One hundred years ago, on 23rd June 1910, a group of thirteen farmers gathered in Palmerston North and formed the New Zealand Holstein Friesian Association. What makes this occasion rather close to my heart is that my husband's great-grandfather was one of the thirteen, and I have his diary recording the event.
Just getting from the farm to Palmerston North was quite an undertaking. On Friday 17th June he went by buggy into Opotiki (the town where I grew up, and which my fictional Ruatane is based on). He caught the coastal steamer Ngatiawa at 1 pm, and arrived in Auckland the following morning at 11 am (in the diary he comments that "We would have been earlier only we had to put off sheep at Orakai"). He stayed two nights with family members in Auckland, then on the evening of Monday 20th June he caught the train to Palmerston North and arrived there about midday on 21st June.
One hundred years ago this circuitous route, first north to Auckland, then south (despite the name) to Palmerston North, was the fastest way of making the journey. Today it's about a seven hour drive, on sealed roads all the way.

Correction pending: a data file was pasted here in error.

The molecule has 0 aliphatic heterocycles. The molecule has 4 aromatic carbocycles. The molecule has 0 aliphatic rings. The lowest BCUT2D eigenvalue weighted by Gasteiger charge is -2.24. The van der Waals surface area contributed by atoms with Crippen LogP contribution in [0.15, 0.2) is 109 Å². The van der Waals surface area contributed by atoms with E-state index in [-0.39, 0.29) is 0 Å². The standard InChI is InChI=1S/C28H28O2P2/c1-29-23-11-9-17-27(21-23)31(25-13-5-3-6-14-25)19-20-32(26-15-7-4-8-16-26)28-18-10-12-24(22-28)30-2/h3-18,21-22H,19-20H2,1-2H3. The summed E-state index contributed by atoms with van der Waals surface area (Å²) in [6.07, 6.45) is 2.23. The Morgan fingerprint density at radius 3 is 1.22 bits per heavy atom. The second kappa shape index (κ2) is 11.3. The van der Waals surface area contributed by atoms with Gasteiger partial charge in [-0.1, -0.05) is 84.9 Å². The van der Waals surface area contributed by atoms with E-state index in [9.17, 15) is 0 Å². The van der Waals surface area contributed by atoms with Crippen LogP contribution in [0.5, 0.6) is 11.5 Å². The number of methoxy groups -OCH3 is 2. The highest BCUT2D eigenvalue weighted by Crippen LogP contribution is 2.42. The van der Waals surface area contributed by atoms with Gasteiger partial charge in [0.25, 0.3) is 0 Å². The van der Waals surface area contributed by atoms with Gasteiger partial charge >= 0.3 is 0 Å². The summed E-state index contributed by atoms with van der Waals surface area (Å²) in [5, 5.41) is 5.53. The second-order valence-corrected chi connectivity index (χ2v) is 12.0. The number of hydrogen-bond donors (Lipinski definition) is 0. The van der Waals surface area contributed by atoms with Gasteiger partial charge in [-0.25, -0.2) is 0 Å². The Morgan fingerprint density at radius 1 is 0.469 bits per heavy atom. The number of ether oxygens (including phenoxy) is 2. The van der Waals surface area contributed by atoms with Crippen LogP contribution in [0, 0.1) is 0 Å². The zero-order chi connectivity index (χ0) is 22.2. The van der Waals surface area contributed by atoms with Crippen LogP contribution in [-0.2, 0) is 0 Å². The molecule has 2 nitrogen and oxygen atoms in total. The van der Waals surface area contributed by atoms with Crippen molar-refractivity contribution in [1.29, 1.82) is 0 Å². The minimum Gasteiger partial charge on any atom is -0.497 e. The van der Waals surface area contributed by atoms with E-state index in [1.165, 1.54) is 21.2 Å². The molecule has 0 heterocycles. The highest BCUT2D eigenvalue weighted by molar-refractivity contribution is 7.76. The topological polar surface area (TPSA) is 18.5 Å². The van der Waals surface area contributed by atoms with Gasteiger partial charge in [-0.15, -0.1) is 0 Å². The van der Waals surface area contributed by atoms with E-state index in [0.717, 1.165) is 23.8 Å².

Communication could be a trial. Great-grandfather had arranged to stay with a Mr Lovelock of Palmerston North, one of the other founders of the Association, but he found that "Lovelock was not in to meet me so I borrowed a horse from the New Zealand Loan and rode out there. When I got there I found Lovelock had missed me having gone in in his Motor car for me. But he got home about eight o'clock." Next day "I could not ride into P/N with him in his car as I had to take back the horse. But I came home with him this evening, and I rather like riding in the car."
He obviously did "rather like" it, because a little later he became one of the earliest motorists in Opotiki.
Thursday 23rd June's entry includes "We all went into P/N after dinner we went to the Holstein meeting had a good talk there and formed a Holstein Association." Here's the page:
The following day he began his journey home, retracing his route by train, steamer and buggy, and on Thursday 30th June was back on the farm. He'd had quite an eventful two weeks.
The Association still exists, and this week has been celebrating its centenary. I've found on their website a request for any descendants of those thirteen men to contact the association; I'll bundle up some of my information and send it off to them.